At Smithwick's Experience Kilkenny, we know how to tell a great story. We don't want to jump the pint and tell our whole story before you visit, but we'll give you a few sips.
The Smithwick's story starts long before a Smithwick ever set foot in Kilkenny. In the 13th century, monks settled at St. Francis Abbey. For more than 300 years the Abbey grew in size. However, the arrival of Henry VIII and the Reformation in 1537 meant that the Abbey was forced to close its doors.
When John Smithwick moved to Kilkenny in the early 1700s to forge a life for himself, the penal laws for Catholics were in full swing, meaning he couldn't own property or run for elected office. In spite of this, shortly after his arrival in Kilkenny, John went into the brewing business with Richard Cole on a piece of land that Cole had leased from the Duke of Ormond in 1705, who lived in Kilkenny Castle.
John Smithwick spent decades stealthily using his wit and keeping his business affairs private. People liked doing business with the mysterious Mr. Smithwick. His was a name that had earned respect, although the laws still forbid him attaching it to anything. When penal laws were finally revoked in the late 1700's the Smithwicks were free to take their rightful place in Kilkenny society.
When famine hit in 1847, Edmond, who had been elected mayor of Kilkenny four times, and rival brewer Richard Sullivan put competition aside to set up a soup kitchen that would feed the poor and needy. Edmond also contributed to the construction of St. Mary's Cathedral and became a great supporter of Catholic Emancipation, a cause close to his family's heart.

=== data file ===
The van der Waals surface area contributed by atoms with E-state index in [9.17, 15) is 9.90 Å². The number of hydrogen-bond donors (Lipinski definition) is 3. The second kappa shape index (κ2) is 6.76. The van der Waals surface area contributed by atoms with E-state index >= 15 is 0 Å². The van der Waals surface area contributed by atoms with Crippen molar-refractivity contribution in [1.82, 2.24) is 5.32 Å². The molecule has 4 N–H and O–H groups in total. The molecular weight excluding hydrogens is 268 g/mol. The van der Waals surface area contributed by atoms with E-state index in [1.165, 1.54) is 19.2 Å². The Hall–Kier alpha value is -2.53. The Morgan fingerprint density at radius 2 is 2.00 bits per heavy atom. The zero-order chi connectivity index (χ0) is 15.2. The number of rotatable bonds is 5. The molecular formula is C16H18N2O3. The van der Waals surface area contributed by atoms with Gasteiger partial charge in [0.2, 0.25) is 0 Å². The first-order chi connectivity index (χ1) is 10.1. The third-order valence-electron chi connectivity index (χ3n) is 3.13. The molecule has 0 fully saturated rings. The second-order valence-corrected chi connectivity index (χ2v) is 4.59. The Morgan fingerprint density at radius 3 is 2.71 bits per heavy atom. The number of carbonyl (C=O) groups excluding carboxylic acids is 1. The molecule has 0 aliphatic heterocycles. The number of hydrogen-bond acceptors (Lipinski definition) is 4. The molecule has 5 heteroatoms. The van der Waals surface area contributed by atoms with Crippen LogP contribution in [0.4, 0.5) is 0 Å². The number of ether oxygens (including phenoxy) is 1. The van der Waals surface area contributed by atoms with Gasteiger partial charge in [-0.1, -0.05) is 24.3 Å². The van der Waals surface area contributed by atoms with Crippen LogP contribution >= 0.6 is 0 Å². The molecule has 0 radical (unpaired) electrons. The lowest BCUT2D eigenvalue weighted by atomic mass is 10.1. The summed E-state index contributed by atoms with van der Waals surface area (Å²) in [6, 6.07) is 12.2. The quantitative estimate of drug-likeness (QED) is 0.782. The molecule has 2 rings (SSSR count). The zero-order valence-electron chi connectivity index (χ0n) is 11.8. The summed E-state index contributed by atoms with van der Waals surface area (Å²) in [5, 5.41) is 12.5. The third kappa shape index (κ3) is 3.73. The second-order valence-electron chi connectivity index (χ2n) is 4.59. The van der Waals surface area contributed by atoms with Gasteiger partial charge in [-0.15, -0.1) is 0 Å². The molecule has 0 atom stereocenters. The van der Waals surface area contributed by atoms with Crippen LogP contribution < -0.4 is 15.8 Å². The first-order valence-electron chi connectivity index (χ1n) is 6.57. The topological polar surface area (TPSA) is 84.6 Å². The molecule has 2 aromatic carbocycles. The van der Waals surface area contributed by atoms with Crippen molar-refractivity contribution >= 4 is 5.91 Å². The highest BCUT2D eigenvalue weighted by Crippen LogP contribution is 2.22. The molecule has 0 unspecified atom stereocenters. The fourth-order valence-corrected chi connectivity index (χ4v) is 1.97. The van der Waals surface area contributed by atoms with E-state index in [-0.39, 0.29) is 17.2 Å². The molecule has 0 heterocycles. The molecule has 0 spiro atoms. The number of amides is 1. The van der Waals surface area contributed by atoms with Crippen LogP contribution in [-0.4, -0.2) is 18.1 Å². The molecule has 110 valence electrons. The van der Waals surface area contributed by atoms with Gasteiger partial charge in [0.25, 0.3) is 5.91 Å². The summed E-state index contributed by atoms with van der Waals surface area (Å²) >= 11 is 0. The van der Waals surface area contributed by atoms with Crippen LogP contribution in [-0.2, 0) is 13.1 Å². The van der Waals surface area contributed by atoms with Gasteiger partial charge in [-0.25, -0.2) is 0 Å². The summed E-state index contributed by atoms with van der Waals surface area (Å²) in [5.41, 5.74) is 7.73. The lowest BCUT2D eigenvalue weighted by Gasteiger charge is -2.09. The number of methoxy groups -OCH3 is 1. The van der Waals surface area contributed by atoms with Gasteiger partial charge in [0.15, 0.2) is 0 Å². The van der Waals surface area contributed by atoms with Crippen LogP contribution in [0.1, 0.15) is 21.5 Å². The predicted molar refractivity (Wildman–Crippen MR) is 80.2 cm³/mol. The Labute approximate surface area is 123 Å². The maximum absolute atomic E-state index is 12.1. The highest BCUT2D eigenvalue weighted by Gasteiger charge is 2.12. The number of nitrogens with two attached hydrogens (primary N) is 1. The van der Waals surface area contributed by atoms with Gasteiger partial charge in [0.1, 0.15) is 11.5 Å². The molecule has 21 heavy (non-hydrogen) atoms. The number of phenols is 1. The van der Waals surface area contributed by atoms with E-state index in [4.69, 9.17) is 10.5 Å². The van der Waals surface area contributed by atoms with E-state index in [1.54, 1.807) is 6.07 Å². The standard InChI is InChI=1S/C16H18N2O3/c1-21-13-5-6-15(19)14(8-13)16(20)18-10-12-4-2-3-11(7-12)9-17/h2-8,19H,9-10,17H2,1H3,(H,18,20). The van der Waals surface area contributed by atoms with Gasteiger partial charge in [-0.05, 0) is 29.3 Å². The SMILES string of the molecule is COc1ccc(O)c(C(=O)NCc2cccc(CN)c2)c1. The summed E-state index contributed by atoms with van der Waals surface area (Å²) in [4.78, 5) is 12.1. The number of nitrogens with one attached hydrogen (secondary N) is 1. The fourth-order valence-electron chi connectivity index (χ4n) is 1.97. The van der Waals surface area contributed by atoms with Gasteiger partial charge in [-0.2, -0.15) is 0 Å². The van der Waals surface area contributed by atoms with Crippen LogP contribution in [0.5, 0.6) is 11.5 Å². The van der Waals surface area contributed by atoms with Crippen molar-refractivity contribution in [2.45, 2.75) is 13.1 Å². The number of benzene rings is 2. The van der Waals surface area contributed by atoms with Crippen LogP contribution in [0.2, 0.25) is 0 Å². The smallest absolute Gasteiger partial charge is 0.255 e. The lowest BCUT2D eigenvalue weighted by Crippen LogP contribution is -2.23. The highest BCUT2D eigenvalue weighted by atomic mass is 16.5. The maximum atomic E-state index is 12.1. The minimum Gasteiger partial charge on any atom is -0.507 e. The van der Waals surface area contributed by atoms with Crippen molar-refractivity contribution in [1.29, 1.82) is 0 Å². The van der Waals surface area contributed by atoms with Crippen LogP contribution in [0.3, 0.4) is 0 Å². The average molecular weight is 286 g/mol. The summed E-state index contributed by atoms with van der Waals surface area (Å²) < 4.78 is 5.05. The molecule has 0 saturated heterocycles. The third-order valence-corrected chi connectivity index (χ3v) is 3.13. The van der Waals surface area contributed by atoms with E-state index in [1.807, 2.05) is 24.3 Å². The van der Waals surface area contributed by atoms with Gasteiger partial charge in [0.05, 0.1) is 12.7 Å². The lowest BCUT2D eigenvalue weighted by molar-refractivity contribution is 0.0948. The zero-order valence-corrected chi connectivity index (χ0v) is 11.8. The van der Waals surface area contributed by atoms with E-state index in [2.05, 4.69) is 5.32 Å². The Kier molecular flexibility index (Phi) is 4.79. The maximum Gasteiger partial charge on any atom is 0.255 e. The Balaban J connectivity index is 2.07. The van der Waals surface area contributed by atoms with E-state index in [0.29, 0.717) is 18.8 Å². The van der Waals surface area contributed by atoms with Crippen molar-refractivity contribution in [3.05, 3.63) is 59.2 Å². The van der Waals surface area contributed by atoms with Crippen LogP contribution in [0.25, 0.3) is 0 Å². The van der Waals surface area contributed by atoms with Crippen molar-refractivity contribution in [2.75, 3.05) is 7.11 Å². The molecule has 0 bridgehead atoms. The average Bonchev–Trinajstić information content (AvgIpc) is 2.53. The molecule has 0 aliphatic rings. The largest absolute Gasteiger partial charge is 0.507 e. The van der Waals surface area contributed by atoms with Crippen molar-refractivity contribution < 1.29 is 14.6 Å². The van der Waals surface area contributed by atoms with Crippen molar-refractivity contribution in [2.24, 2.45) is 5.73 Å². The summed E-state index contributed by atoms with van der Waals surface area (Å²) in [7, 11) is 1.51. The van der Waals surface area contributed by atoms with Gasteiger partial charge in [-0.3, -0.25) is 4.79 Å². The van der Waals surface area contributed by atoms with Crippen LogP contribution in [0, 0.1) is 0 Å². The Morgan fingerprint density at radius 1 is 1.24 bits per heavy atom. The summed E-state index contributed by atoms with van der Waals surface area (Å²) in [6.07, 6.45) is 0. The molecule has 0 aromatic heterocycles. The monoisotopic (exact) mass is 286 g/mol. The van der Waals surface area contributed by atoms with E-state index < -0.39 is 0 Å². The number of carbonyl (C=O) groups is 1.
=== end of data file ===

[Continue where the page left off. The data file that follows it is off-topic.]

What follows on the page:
Edmond Smithwick finally got the Smithwick name proudly over our gate in 1827. Under Edmond's leadership, trade increased massively in 10 years from 5,000 barrels to 40,000 barrels in 1860
Edmond's sons followed him into the business, but in the late 1800's export sales began to fall. In response, Smithwick's increased production in their maltings, began selling mineral water and even delivered butter with the ale from the back of their drays. The business survived and in 1892 Smithwick's won 1st prize in Dublin's Rotunda Exhibition of Brewers and Distillers.
In 1930, James's son Walter took control. In addition to incentivising his sales crew, Walter Smithwick marketed his naturally-conditioned bottled ale as Smithwick's No.1 and large slogans referring to it began to appear on buses, trams and in newspapers all over Ireland.
His campaign showed remarkable foresight. On the 8th of Oct 1937 Smithwick's No.1 won first prize at the London Bottled Beer Competition. The company now had a national brand superior to all of its competitors.
The Smithwick's name had come to mean something to drinkers. Nine generations of Smithwick men worked all their lives to make so. It spoke of quality, reliability and the perfect marriage of technology and tradition. It spoke of independence, confidence and triumph over adversity. Today, you'll find those same qualities in every pint of Smithwick's and in everyone involved in making it.
Smithwicks is still brewed to the highest standards today and continues to be enjoyed worldwide. To learn more about the rich history of Smithwicks and how it is made, book a tour of Smithwicks Experience Kilkenny
We are open 7 days a week
March - October: 10.00am - 6.00pm (last admission is at 5pm)
November - February: 11.00am – 5.00pm (last admission at 4pm)
Stroll through the centuries on the Smithwick's Experience Kilkenny interactive tour
Multilingual audio guides let you experience the Smithwick's story your way
The Smithwick's and Smithwick's Experience Kilkenny words and associated logos are trade marks © Diageo Ireland 2016
Operated by MKF Property Services Ltd., registered number 442608
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